By that time, I wasn’t even interested in an imaginary dragon.
“Tell us about this dragon your brother has, Nicole,” Mrs. Brisbane said.
“Her name is Pearl and she’s really beautiful,” Nicole said.
My classmates burst out laughing.
I didn’t think what Nicole said was funny at all. She looked REALLY-REALLY-REALLY upset.
“She is too real! I’ll prove it to you,” she said. “I’ll call my mom right now. She’ll tell you.”
“Not-Now-Nicole,” Mrs. Brisbane said. “It’s time for us to get out our math books. You can explain later.”
I usually try to learn along with my fellow classmates, even though I don’t have a math book. But my eyelids got heavy and I slipped into my sleeping hut for a short nap.
When I woke up, I crawled back out and glanced across the table by the window where my cage sits.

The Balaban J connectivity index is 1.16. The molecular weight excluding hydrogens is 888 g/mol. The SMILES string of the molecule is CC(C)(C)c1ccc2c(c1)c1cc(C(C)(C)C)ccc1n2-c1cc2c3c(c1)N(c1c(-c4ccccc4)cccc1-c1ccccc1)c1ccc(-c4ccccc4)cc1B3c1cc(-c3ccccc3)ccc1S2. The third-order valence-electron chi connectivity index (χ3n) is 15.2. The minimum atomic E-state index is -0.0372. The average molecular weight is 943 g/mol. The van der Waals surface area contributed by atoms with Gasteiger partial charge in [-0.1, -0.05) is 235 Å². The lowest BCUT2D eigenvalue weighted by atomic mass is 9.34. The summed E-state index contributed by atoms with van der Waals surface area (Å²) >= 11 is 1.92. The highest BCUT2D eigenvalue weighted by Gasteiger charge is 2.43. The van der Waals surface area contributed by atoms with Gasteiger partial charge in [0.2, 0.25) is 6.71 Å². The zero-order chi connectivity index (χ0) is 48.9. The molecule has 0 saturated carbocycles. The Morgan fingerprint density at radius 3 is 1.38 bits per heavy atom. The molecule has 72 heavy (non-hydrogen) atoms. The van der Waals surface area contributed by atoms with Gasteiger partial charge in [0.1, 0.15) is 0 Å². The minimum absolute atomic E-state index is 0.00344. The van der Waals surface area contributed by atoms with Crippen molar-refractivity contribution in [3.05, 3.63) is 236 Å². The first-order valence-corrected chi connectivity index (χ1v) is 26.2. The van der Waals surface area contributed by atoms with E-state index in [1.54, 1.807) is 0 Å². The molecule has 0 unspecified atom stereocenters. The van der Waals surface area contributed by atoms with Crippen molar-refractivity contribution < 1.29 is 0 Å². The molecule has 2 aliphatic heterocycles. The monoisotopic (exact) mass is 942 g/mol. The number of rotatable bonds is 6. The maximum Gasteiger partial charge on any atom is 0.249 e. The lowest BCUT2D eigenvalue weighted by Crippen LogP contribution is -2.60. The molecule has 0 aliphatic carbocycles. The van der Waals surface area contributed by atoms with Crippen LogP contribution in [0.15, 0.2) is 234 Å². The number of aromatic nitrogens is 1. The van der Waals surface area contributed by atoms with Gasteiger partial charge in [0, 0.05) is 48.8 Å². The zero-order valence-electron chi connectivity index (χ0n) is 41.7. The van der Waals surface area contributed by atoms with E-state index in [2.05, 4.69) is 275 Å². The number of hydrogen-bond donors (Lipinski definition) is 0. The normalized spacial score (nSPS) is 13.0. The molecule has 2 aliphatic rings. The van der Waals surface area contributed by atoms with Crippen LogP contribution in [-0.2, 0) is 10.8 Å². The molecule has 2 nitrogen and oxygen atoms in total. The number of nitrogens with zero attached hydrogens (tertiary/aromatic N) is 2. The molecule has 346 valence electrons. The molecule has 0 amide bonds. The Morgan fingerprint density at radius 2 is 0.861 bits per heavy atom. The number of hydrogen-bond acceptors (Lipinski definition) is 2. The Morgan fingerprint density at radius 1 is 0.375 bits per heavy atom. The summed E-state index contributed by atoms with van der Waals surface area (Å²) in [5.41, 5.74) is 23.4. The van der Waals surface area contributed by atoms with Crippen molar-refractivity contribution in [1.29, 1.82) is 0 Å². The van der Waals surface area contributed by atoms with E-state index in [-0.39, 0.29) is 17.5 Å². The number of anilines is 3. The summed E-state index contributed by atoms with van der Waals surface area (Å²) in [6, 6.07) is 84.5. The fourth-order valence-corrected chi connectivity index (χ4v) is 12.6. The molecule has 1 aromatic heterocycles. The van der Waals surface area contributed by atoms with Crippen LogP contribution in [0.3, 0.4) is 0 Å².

Og was in his tank next to my cage. I think he was dozing, too, but it’s hard to tell. Sometimes he closes his eyes but he’s not even sleeping.
(I told you, he’s a little odd.)
I glanced out of the other side of my cage and was unsqueakably happy to see that there was no pet dragon blowing hot smoke at me. Whew!
Then I looked toward the front of the room.
I don’t know how long I’d slept, but instead of writing numbers on the board, Mrs. Brisbane was talking about writing.
“This is my favorite time in the school year,” she said. “Today, we start being writers. I know you all brought your writing notebooks today. Will you hold them up?”
The students all held up notebooks, and each one was different.
Helpful-Holly’s had big yellow sunflowers on it.
Tall-Paul’s had a motorcycle on the cover, while Small-Paul’s had a photo of the space shuttle.
I climbed up to the tippy top of my cage so I could see better. I saw smiley faces, princesses, polka dots and stars.
My friends in Room 26 have a lot of interests!
“Once you start writing your ideas in your notebooks, you’re on your way to being a writer,” Mrs. Brisbane explained.